Luckily, Lou said, it’s still socially acceptable in China to rent houses and many people still do. Nevertheless, he said, this leads to a myriad of societal problems, one being such that many women won’t marry a man without his owning property or a car, which places many young men into a bind as they simply cannot afford the cost of where they live.

Lou also stressed that skyrocketing housing prices aren’t necessarily bad for everyone—in fact, it’s great for those who had already owned property back in the days when land and housing had been cheap. His own parents had been fortunate, where his father had, decades ago, scraped together as many family loans as he could to buy his first house in Shanghai. Lou said that it was one of the best investment ideas that his father had ever done, and the house is now worth over quadruple what the original price had been.

Barkley Dai ’20, another junior at Yale originally hailing from China, has another perspective on the housing situation, he told The Politic. Before attending Yale, Dai had lived in Changsha, a city of 7 million people and the capital of a province named Hunan. The city is considered a Tier 3 city by the Chinese government, meaning that it is a much smaller metropolis than a city like Beijing or Shanghai would be.

Dai, who studies statistics and economics and interned with a financial firm for a summer, said that he personally believes that China is heading for some type of recession in the long run, though not necessarily because of the housing market, but rather because of its coming demographic shift in age. Dai believes that China’s former one-child policy will do enormous harm to the Chinese economy in the long run, as once the older, larger generations grow old and die out, there will be a significantly smaller working generation left to expand the economy.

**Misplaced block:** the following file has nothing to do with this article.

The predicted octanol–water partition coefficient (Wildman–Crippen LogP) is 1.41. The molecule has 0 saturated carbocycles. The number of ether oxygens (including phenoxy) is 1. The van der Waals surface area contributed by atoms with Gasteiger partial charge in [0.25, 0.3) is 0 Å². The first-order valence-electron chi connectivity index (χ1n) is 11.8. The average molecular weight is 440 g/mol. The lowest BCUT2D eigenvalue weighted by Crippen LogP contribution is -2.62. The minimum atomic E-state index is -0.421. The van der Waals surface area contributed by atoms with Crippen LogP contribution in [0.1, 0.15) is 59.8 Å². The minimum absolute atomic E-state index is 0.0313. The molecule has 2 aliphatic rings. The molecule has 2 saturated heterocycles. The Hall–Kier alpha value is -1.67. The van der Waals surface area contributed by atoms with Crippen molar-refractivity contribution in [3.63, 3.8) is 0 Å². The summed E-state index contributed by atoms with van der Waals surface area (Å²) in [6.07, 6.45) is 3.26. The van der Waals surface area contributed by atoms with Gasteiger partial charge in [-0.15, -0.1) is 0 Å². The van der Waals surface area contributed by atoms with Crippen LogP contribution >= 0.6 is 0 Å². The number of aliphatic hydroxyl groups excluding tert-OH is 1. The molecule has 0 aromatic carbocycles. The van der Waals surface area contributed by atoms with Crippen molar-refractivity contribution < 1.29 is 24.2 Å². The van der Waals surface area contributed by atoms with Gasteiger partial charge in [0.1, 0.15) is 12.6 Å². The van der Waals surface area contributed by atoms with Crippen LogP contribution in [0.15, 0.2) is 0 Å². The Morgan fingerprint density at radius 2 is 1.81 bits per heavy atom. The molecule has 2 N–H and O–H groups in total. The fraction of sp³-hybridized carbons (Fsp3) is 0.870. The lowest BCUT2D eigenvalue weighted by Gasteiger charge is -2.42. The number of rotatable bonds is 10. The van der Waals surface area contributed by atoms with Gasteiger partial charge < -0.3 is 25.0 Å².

“We’re essentially Japan in the 1980s,” Dai opined. “The recession will happen at some point, though what time that point is, we still can’t say.”

As for the housing prices itself affecting regular people, Dai stressed that “as Chinese international students, we’re actually really different from the rest of the Chinese population. Many of us have very different perspectives of the Chinese government and the Chinese economy.”

Generally, according to Dai, Chinese international students come from upper middle-class to affluent families, as it is only those families that have the resources to provide their children with the proper education to get into a top American or European school. As such, he stressed right off the bat that some of his observations may be more unique to himself.

Having said that, Dai explained how it’s actually smaller cities in China having the highest rates of pricing growth in the country, since in his view, the largest cities have begun to reach a “ceiling where if the prices continue growing indefinitely at rates we’ve seen, the whole situation will just spiral out of control.” Because of this, his own family has been confident in investing in housing, with his parents thinking of purchasing new homes due to the fact that they will dependably go up in value for the foreseeable future.

When asked whether he wanted to stay and work in America or go back to China after graduating from Yale, Dai replied, “I think I will stay and work a few years in America in finance, and then maybe go back to a city like Beijing. Of course, before I do that I would have to look at China’s economy at that point, to see whether or not it’ll still be growing, with opportunities.”

And at the end of the day, that wait-and-see attitude expressed by Dai will have to be borne by us all.